The blood was still on the ground. On the evening of Oct. 2, 1968, the administration of Mexican President Gustavo Díaz Ordaz orchestrated a massacre of student protesters in Mexico City’s Tlatelolco Square. Hundreds — we will never know exactly how many — were gunned down by the army and the police.
If there is one thing that Mexicans know for sure, it’s that Andrés Manuel López Obrador doesn’t back down. His supporters admire his determination; his enemies disparage his stubbornness.
The presidents of Mexico and the United States must think that everyone is ignorant, or that we don’t read the news. They also seem to think that if they keep repeating their lies over and over again, we will just start to believe them.
It’s disturbing that Andrés Manuel López Obrador, Mexico’s president-elect, has chosen Manuel Bartlett as one of his administration’s top officials. Bartlett is widely believed to be primarily responsible for the country’s presidential election fraud in 1988. I don’t understand López Obrador’s reasoning, and it’s inconsistent with the promises of change that he made during his campaign and since his election, more than a month ago.
MEXICO CITY ? The scene was striking. Manuel López Obrador had just been declared Mexico’s president-elect, and thousands of his supporters flocked to the Zócalo, the city’s main plaza, to celebrate.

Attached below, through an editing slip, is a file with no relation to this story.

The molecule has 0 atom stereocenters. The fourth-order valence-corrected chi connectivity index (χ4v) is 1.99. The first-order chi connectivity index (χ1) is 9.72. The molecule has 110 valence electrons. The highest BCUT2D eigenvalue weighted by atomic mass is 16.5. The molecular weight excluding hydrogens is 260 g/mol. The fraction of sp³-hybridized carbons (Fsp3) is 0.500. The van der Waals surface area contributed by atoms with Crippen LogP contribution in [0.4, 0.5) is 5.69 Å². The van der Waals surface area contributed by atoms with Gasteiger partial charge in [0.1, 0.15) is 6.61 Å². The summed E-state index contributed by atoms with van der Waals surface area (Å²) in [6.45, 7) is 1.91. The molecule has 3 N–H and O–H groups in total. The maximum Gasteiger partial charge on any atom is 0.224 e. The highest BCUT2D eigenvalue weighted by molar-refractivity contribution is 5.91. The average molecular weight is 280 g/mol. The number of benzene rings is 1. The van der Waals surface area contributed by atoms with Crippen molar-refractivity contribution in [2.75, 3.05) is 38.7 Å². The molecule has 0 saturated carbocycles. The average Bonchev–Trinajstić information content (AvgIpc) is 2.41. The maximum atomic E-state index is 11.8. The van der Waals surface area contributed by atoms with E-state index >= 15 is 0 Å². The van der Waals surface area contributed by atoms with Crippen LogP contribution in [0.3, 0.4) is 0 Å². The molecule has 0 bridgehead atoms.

It was the great betrayal. Mexican President Enrique Peña Nieto betrayed millions of his countrymen when he didn’t demand that President Donald Trump apologize for likening Mexican immigrants to criminals and rapists when Trump launched his presidential campaign, nor did he dare tell Trump during a humiliating 2016 news conference in Mexico City that Mexico would not pay for a new border wall. It has been obvious since then that Peña Nieto, an incompetent and cowardly leader, will not defend Mexico when it comes to Trump.
At what point did we become desensitized to the shocking news that the bodies of three murdered students had been dissolved in acid? When did we stop searching for the 43 missing college students from Ayotzinapa, Mexico, who disappeared after being kidnapped? When did it become normal for more than 100,000 people to lose their lives to violence in a six-year presidential term?
I’m worried that the four candidates running for president in Mexico are being naïve about President Donald Trump.
As a young man, I was obsessed with the political phenomenon of “el dedazo” in Mexico.
After almost six decades covering Latin American politicians, I am well acquainted with wizards of fake news and their tactics. I was reporting on them long before Donald Trump became a politician. Still, Trump lies a lot. But questioning almost everything that the president of the United States says comes pretty naturally to me.